– Client
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Once the work product has been reviewed and
agreed upon, it becomes a baseline
© The McGraw-Hill Companies, 2002
Work Package
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Work product, plus
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Slide 9.46
Staffing requirements
Duration
Resources
Name of responsible individual
Acceptance criteria for work product
Money
– Vital component of plan
– Detailed budget must be worked out as a function of
time
– Money must be allocated, as function of time, to
» Project functions
» Activities
© The McGraw-Hill Companies, 2002
How to Plan Software Development
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Slide 9.47
State problem clearly (Specification Phase)
Determine viable solution strategies (Specification
Phase)
Should client be advised to computerize?
– Cost–benefit analysis
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If so, which viable solution strategy? Decide by
– Minimizing total cost to client, or
– Maximizing total return on investments, or
– Other methods
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Develop SPMP for product as whole
© The McGraw-Hill Companies, 2002
Software Project Management Plan (SPMP)
Slide 9.48
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Determine work units
Estimate resources required
Draw up budget
Come up with detailed timetable
© The McGraw-Hill Companies, 2002
Framework for SPMP
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IEEE Standard 1058.1
– Standard widely agreed upon
– Designed for use with all types of software product
– Advantages of standardization
© The McGraw-Hill Companies, 2002
Slide 9.49
IEEE SPMP
© The McGraw-Hill Companies, 2002
Slide 9.50
Planning of Testing
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Slide 9.51
SPMP must explicitly state what testing is to be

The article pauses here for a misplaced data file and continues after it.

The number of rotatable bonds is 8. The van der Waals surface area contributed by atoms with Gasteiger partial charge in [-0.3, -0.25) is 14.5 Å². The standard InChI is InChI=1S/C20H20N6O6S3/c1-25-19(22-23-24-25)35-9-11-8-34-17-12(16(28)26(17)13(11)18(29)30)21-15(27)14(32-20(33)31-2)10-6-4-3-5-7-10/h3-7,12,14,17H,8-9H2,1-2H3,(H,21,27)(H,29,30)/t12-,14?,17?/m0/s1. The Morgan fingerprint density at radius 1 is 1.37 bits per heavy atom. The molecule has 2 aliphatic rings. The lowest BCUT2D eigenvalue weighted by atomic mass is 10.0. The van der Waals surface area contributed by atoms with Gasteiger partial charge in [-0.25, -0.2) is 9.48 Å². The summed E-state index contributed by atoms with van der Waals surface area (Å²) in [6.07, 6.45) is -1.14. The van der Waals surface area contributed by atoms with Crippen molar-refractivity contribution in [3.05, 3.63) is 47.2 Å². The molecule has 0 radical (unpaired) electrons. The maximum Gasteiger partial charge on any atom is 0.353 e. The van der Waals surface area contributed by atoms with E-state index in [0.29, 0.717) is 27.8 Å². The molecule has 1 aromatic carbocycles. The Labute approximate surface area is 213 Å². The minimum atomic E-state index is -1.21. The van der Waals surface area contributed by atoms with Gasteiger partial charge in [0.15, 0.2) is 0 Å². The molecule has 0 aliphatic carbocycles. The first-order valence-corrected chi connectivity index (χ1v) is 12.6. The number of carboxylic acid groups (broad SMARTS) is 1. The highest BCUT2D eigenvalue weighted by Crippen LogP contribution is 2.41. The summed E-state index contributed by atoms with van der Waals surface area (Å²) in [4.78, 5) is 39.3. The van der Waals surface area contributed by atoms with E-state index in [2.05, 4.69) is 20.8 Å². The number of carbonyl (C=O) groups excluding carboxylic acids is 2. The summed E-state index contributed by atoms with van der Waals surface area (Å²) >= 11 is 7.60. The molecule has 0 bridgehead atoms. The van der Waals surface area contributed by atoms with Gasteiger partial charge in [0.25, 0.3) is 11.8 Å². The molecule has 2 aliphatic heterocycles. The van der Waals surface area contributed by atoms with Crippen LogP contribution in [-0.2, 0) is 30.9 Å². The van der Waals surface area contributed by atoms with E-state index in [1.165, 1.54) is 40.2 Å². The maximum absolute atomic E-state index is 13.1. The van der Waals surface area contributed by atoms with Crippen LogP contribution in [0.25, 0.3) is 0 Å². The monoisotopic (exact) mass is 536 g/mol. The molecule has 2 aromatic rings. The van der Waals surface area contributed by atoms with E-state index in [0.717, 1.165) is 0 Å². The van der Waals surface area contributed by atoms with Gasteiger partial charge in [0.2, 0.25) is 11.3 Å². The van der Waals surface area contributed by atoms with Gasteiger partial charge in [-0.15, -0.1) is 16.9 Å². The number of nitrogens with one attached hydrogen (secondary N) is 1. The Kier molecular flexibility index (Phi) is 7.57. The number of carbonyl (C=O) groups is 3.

done
– Traceability
– All black box test cases must be drawn up as soon as
possible after specifications are complete
© The McGraw-Hill Companies, 2002
Planning of Object-Oriented Projects
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Object-oriented product consists of largely
independent pieces
Planning is somewhat easier
Whole is more than the sum of its parts
Use COCOMO II ( or modify intermediate
COCOMO estimators)
© The McGraw-Hill Companies, 2002
Slide 9.52
Planning of Object-Oriented Projects (contd)
Slide 9.53
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However, reuse destroys everything
– Reuse of existing components during
development
– Production of components for future reuse
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These work in opposite directions
Newer data: savings outweigh costs
© The McGraw-Hill Companies, 2002
Training Requirements
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Slide 9.54
“We don’t need to worry about training until the
product is finished, and then we can train the user
”
– Training is generally needed by the members of the
development group, starting with training in software
planning
– New software development method necessitates
training for every member of the group
– Introduction of hardware or software tools of any sort
necessitates training
– Programmers may need training in the operating
system, implementation language
– Documentation preparation training may be needed
– Computer operators require training
© The McGraw-Hill Companies, 2002
Documentation Standards
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Slide 9.55
How much documentation is generated by a
product?
– IBM internal commercial product (50 KDSI)
» 28 pages of documentation per KDSI
– Commercial software product of same size
» 66 pages per KDSI
– IMS/360 Version 2.3 (about 166 KDSI)
» 157 pages of documentation per KDSI
– (TRW) For every 100 hours spent on coding activities,
150–200 hours were spent on documentation-related
activities
© The McGraw-Hill Companies, 2002
Types of Documentation
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Planning
Control
Financial
Technical
Source code
Comments within source code
© The McGraw-Hill Companies, 2002
Slide 9.56
Documentation Standards
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Reduce misunderstandings between team
members
Aid SQA
Only new employees have to learn standards
Standards assist maintenance programmers
Standardization is important for user manuals
© The McGraw-Hill Companies, 2002
Slide 9.57
CASE Tools for the Planning Phase
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Slide 9.58
Word processor, spreadsheet
Automated intermediate COCOMO/COCOMO II
Management tools assist with planning and
monitoring
– MacProject, Microsoft Project
© The McGraw-Hill Companies, 2002
Testing during the Planning Phase
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Must check SPMP as a whole
Pay particular attention to duration and cost
estimates
© The McGraw-Hill Companies, 2002
Slide 9.59